A study found that patients in the Comprehensive End-Stage Renal Disease (ESRD) Care Model saw a decrease in hospitalizations and readmissions compared with the accountable care organization (ACO) model.
A new study finds that the first Medicare accountable care organization (ACO) relying on kidney care specialists rather than primary care providers did a better job at keeping patients with end-stage renal disease (ESRD) out of the hospital or from being readmitted.
Medicare payments also declined, according to the study, published in Health Affairs Monday. It built on earlier studies examining outcomes of patients with ESRD enrolled in the the Comprehensive ESRD Care (CEC) Model, but this time compared findings with the performance of primary care ACOs.
CMS launched the CEC model in October 2015, as patients with ESRD require more complex and expensive care than the general population of Medicare beneficiaries. Less than 1% of patients on fee-for-service (FFS) Medicare had ESRD in 2018, but they accounted for more than 7% of total FFS payments, the authors noted.
To encourage a shift away from FFS while delivering more coordinated care, the model created financial incentives for dialysis facilities, nephrologists, and other Medicare providers to form ESRD Seamless Care Organizations (ESCOs).
Investigators used Medicare Parts A and B enrollment and claims data from January 1, 2014, to December 31, 2019. The data were linked to the ESRD Medicare Patient Registration data, which contained dialysis start date, cause of ESRD, and pre-ESRD nephrology care.
Monthly Medicare parts A and B payments and service-level payments were calculated for both the CEC model and ACO intervention group. Utilization was measured as number of hospitalizations, which included first admissions, readmissions, and emergency department (ED) visits per month.
Patients were excluded if they did not have 12 consecutive months of FFS Medicare enrollment, did not receive most of their services from the same dialysis facility for the entire study period, or if ACO and FFS Medicare beneficiaries began receiving care through an ESCO at any point during the study period.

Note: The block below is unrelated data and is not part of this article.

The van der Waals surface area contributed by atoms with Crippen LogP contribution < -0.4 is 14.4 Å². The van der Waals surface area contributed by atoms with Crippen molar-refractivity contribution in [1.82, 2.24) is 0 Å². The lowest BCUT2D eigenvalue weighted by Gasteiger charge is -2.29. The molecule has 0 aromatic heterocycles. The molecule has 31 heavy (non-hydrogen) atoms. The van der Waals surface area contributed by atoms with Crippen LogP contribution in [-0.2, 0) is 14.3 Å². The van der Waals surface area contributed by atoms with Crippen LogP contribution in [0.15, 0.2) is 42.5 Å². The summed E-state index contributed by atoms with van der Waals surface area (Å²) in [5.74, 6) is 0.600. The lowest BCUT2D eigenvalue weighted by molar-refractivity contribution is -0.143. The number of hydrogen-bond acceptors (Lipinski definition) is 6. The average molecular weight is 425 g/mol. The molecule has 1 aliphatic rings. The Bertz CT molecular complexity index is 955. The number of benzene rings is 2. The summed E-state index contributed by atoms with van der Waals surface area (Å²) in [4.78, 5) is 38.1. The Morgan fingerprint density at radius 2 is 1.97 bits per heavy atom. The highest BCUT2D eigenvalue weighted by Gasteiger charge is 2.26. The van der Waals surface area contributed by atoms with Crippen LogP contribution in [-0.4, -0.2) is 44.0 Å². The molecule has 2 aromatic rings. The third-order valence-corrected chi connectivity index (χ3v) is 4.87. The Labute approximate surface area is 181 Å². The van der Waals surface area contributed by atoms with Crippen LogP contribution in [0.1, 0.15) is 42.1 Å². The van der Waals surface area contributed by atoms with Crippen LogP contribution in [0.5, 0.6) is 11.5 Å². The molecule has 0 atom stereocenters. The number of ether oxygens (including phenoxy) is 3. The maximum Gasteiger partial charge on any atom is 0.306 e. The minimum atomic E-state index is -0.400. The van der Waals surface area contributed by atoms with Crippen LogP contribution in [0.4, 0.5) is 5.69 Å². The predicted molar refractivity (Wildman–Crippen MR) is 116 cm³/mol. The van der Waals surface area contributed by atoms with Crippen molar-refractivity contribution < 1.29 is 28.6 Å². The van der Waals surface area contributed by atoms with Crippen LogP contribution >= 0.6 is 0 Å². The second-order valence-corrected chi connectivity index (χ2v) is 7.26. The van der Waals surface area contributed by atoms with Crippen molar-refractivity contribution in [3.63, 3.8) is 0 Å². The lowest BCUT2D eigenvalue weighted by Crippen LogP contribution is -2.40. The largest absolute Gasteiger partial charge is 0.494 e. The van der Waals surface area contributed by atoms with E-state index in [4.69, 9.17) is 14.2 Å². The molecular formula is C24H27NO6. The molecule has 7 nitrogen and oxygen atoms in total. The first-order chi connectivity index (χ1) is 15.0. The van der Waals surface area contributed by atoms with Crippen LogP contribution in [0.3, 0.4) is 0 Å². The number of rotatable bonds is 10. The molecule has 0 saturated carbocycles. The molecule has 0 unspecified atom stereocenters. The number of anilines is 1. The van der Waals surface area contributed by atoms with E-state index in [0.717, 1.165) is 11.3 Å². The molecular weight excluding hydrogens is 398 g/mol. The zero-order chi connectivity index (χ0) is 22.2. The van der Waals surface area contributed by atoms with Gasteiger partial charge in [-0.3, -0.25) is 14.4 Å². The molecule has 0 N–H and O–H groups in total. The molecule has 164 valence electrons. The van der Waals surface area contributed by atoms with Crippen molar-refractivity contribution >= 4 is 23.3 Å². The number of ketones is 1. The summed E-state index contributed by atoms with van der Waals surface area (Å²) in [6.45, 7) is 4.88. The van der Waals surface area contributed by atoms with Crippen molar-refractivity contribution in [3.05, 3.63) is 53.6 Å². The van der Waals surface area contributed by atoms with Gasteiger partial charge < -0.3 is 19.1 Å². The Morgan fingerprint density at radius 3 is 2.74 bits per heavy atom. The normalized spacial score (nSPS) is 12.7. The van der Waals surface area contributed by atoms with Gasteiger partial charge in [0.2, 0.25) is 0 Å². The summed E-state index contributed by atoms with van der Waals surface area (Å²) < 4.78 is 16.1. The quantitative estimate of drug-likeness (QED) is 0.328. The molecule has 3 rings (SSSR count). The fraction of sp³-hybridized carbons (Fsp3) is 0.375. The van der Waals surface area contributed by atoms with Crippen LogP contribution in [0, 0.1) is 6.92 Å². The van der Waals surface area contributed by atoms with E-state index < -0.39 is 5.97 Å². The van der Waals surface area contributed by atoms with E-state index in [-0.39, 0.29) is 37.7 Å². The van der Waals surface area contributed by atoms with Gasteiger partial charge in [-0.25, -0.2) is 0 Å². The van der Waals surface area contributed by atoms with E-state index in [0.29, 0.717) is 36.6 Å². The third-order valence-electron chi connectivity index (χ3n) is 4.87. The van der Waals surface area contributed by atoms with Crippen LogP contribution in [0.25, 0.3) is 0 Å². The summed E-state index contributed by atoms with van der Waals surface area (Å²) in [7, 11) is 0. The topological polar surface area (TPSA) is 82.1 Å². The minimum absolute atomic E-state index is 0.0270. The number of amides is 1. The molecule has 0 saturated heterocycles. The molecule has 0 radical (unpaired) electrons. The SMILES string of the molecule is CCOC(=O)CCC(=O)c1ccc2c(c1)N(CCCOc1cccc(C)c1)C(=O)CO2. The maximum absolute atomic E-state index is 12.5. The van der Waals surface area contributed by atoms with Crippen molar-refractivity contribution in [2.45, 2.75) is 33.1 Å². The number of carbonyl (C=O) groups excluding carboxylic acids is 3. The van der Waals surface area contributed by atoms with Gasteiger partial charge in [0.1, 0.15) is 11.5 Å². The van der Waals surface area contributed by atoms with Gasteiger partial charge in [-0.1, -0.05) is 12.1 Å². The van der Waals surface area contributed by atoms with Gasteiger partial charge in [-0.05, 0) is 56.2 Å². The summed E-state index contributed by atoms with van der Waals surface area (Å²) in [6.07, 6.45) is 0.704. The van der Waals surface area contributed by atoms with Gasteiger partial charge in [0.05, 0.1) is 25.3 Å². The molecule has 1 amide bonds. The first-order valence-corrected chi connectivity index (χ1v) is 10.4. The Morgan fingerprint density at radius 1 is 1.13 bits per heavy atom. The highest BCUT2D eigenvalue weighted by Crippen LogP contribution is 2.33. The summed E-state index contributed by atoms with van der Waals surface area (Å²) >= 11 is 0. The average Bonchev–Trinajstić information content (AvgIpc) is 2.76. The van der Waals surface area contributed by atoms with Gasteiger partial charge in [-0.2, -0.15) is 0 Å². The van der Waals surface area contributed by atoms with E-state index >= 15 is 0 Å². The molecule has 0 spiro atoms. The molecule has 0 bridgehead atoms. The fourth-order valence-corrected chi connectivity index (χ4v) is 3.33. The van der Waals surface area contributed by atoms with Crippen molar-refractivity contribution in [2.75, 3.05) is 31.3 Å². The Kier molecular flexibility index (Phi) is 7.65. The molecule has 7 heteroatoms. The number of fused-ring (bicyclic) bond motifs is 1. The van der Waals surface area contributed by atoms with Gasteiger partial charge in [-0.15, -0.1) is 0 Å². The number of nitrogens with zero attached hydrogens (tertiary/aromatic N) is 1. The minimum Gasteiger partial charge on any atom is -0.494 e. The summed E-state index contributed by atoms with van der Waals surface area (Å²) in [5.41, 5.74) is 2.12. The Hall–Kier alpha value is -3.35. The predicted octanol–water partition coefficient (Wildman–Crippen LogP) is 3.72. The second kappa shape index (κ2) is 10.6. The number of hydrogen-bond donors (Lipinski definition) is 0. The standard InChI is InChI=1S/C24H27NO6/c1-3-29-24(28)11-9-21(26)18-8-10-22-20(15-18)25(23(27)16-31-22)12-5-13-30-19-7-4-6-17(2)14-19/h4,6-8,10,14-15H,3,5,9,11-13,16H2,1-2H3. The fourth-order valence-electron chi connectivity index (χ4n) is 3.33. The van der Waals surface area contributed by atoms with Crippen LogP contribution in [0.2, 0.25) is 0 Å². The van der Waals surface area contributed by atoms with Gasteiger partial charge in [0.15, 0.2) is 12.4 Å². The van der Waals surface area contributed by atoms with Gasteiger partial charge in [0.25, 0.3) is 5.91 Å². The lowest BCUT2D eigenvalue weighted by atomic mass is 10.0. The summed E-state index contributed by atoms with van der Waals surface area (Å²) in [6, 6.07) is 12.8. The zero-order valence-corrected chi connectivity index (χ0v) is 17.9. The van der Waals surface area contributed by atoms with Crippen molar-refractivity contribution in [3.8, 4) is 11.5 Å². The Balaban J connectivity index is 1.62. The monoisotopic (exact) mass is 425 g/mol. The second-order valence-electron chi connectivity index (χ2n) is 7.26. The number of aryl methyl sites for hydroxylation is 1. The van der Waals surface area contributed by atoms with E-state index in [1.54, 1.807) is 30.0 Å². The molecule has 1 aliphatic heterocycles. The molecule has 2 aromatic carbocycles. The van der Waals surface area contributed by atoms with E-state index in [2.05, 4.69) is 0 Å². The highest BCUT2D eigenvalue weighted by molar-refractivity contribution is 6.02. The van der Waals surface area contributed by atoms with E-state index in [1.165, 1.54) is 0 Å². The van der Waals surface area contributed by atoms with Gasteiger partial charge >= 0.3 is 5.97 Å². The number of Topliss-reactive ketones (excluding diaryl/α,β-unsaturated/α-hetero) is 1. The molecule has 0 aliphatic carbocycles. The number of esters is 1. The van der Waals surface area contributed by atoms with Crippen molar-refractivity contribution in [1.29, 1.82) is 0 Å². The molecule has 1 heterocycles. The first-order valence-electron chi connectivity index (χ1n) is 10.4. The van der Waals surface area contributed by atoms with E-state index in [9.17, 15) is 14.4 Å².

There were 21,100 participants in the Comprehensive ESRD Care Model; 11,153 participants in primary care ACOs; and 32,253 matched comparison beneficiaries. The intervention period ran for 12 months.
The number of hospitalizations for participants in the CEC model declined by 5.6 per 1000 participants per month, or roughly 5%, in the first year compared with the matched comparison group.
Likelihood of readmission within 30 days of hospital discharge decreased in participants in the CEC model by 1.8 percentage points, or 87.6%.
Medicare payments fell by $126 per beneficiary per month in the CEC model, or about 2.3%, compared with before the model was put in place.
Fistula use increased in CEC participants, but the authors said the findings were just above the threshold of statistical significance.
There were some limitations to this study. Participation in alternative payment models is voluntary, so the ability to generalize results are limited. The characteristics selected for matching may not have included all differences between intervention and comparison groups. The ESRD beneficiaries in this study may not represent all patients with the disease, and impact estimates were limited to the first year of alignment.
The researchers concluded that their research has policy implications for other Medicare populations with chronic disease, considering the benefits of specialty-focused ACO models. In addition, primary care ACOs could benefit by adopting some of the strategies used by ESCOs to care for high-need patients, they said.
Ullman DF, Boyer GJ, Negrusa B, Hirth RA, Wiens J, Marrufo G. Medicare’s specialty-oriented accountable care organization: first-year results for people with end-stage renal disease. Health Aff (Milkwood). 2022;41(6):893-900. doi:10.1377/hlthaff.2021.01856